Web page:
How to Write a Story that Feels Bigger than You

From Jeff: This is a guest post by Brett Henley. Brett is the author of i am convicted, a work-in-progress novel using a blog to transparently tell the story of Andy Dixon, an ex-felon who spent nearly three decades in the Tennessee prison system. You can join the conversation at i am convicted, Twitter and Facebook.

Storytelling is an inherently taxing and frightening process. Writers and our fragile, creative ecosystems are like fish in a barrel, resistance standing at the ready, finger on trigger.

We’re in it to the teeth. I know it, you know it.

So how do you manage an overwhelming feeling that the story you’re writing is much bigger than you’re prepared for?

Big Story
Photo credit: McKay Savage (Creative Commons)

The struggle

Like every writer or artist, I struggle. Despite experience or practice or talent or even the best of intention and commitment, I stumble like a small child most days.

As I willingly dive headlong into the maddening spin cycle each and every morning, my day usually resembles:

  1. Wake at 4am.
  2. Fight urge to use comforter as protective cocoon.
  3. Stumble into living room, where I stretch and offer the morning a few half-pint yoga sequences.
  4. Sit in the dark and stare at laptop for several minutes; it’s comfortably closed and resting on a plastic folding table tray confiscated from the clutches of Walmart’s home section.
  5. Sigh heavily as I bounce between inane tasks (like adding music to Rdio) and actual writing.
  6. Rinse and repeat, then resist urge to vomit in mouth when I see the output.

The more that is at stake, the more resistance will knife its way in, inviting complication and fear and all their nasty little friends along for the party crashing.

Struggle is part of the artist’s DNA, but it’s also largely indicative of how important your creation is to you and the rest of the world.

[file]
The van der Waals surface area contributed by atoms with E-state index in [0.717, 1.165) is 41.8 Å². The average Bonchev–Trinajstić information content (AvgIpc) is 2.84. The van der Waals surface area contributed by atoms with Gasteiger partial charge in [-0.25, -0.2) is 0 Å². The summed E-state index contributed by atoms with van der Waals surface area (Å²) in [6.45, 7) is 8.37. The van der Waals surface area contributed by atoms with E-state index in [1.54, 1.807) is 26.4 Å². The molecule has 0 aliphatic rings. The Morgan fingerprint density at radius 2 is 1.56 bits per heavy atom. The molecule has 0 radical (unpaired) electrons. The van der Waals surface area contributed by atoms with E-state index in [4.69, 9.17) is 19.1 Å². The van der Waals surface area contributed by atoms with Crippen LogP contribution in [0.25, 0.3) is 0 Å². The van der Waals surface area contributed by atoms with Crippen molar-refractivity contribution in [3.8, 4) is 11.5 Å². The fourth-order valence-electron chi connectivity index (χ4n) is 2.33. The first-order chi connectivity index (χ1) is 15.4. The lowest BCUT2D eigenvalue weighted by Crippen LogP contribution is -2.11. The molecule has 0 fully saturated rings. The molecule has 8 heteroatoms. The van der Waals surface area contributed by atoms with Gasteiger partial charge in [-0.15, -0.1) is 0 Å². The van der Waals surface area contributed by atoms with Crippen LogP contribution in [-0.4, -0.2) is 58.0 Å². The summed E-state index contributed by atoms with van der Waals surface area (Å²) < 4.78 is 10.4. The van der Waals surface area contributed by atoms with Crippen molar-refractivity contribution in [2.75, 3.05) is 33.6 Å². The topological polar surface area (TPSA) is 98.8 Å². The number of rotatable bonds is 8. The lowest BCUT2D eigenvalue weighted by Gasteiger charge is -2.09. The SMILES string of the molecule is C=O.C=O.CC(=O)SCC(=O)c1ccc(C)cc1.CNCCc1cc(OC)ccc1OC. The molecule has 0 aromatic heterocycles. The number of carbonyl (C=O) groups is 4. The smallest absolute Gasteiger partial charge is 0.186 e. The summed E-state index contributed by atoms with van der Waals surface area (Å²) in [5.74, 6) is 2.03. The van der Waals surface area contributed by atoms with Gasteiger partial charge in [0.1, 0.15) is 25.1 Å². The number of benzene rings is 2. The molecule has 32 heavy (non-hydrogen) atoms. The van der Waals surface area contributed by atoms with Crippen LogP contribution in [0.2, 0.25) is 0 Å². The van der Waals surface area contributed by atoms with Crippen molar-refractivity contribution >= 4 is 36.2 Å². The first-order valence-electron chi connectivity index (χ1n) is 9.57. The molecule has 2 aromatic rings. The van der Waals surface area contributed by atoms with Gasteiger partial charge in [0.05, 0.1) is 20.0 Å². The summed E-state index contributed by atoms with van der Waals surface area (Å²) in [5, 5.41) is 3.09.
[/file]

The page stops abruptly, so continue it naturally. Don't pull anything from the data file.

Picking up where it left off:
Accept your struggles willingly, acknowledge their presence, then move on.

Just write

There are implications for unfinished work that hum like a summer thunderclap.

Extreme avoidance, creative paralysis, heightened obsessive tendencies and a few blank stares for good measure – all common systems of resisting your work.

The secretly-good news:

There is no silver bullet.

Expectation, for all artists, is really just the devil hugging your ankles.

So you move, lifting each 100lb. creative limb in front of the other before the cement dries and writer’s block closes its jaws. No waiting for the trigger pull — just constant, wonderful movement.

To ship, to create, to allow the story room to breathe and avoid crushing it with insecurity — this is your best weapon against a story too big to wish away.

The really, really good news:

A truly game-changing story will essentially tell itself. You simply need to guide it home.

Strength in numbers

As someone much wiser once told me, “We are never alone when we choose to share our stories.”

What’s strangely frustrating and comical about writers is that we often fear rejection before we’ve written something to be rejected.

We face this aged paradigm in traditional publishing of content exclusivity — that we as writers need an established platform before our work is ready to be shared with the masses.

So we tinker, we obsess, we stretch our emotional limitations to breaking, all because rejection told us: you’re not ready.

It’s a mythological beast, the worst kind of hype driven by stagnant practices and precedent. In this new age of publishing, where any writer can produce and distribute their work internationally, this particular paradigm is overdue for an early grave.

Stop hiding and hoarding your work; share it. Learn not to fear but seek constructive feedback before your work is polished for consumption.

And finally…

It may feel akin to sleeping with the enemy, but embracing the imperfect creative process, one that simply advocates “do” and not perfection, is crucial to getting out of this alive.

Have confidence in the presence of chaos and ignore expectation, and you will find the right way to tell your story.

So, how do you manage when the weight of a story is too much? Share in the comments.

*Photo credit: McKay Savage (Creative Commons)